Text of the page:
Focusing on boundary conditions, the following discussion is restricted to flow in the thoracic aorta and geometries that are topologically similar and where the inlet orifice of the thoracic aorta is considered to be at the inlet plane of the aortic valve or the sinotubular junction. The thoracic aorta has three main branches leading blood to the head, neck, and upper limbs. The flow rate in these vessels may vary substantially. In the literature, time-resolved volumetric flow rates at the different branches are available [18,19,21]. Such BCs assures total mass conservation, given that the numerical mass fluxes on the boundaries add up to zero. Failing to reach such a level of accuracy, the iterative process will converge only to a level related to the discretization error in contrast to the former situation where convergence is possible to machine round-off.

Due to the lack of adequate spatial resolution, several studies examined different inlet spatial distributions with given time-dependent influx [18,21,30]. Commonly used spatial distributions include a flat profile (“plug flow”), parabolic flow profile (valid for slow stationary flow in pipes), or Womersley type profiles (valid for laminar time-dependent flow in a circular pipe). Youssefi et al. [18] and Morbiducci et al. [30], respectively, found significant differences in hemodynamics when different inlet conditions were used. However, it was also found that single-component (plane average) inflow profiles performed similar when compared to the results obtained using three-component inflow profiles. The importance of temporal variation of the inlet profile was not examined.

Considering outlet BC, the following three types of conditions are commonly used in the literature:

• flow rate based [19,21],

• pressure or pressure gradient based,

• the so-called Windkessel type models based on analogy of the distal circulatory system with electrical circuit [32]. The Appendix describes of how different assumptions may lead to the different types of conditions.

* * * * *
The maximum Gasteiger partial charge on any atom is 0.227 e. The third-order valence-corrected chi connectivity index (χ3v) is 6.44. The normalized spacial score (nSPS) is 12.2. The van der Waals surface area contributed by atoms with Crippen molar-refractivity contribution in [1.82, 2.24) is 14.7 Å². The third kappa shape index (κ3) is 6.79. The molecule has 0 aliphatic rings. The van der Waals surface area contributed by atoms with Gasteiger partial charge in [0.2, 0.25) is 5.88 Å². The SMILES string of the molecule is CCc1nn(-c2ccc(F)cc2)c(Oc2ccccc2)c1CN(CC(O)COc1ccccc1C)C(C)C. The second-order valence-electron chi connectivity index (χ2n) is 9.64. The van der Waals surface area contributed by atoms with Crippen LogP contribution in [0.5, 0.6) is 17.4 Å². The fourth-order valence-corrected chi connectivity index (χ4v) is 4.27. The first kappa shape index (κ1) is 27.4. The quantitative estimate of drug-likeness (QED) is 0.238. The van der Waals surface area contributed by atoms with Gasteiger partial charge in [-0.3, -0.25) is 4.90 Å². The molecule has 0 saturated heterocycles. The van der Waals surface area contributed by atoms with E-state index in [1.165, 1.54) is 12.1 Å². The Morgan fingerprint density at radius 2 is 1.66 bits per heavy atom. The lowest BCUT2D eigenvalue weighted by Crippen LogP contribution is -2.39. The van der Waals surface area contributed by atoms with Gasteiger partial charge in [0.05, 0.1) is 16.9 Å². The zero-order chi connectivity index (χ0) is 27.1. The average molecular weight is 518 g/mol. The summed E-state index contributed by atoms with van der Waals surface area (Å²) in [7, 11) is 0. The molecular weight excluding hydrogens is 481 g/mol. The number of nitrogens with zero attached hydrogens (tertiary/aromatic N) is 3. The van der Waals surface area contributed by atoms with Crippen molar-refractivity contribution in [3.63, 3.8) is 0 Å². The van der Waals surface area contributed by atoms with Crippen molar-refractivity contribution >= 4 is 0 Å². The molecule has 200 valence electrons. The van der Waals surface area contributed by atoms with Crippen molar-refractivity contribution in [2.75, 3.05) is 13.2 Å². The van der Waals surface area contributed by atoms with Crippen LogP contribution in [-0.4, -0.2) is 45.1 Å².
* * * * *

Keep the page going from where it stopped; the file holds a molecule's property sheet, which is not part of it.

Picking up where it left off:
Literature provides measurement data of the time-dependent flow rate at different segments of the aorta and its branches providing data that can be applied as BC by assuming the spatial profile (e.g., plug flow or a parabolic profile). However, it should be noted that such data are valid for the given patient and for the specific time when the measurements were performed. Benim et al. and Madhavan and Kemmerling [19,21] both presented reference values for flow rate distribution in the aortic branches, reproduced in Table 1. For a given flow rate, the outflow profile is commonly assumed to vary weakly over the cross section.

Often the inlet and outlet sections are extended in order to allow for the use of general (generic) velocity profiles and eliminating the risk for retrograde flow at an outlet boundary. Under such conditions, it may be justified to impose simpler type of BCs, such as assumed spatial distribution of the velocity vector with a given flow rate. Simplified BCs are justifiable when the length scale (L) in the streamwise direction is much larger than in the cross-plane (l). When l/L 1, different simplifications to the system of Eq. (1) are allowed. See the Appendix for an extended discussion.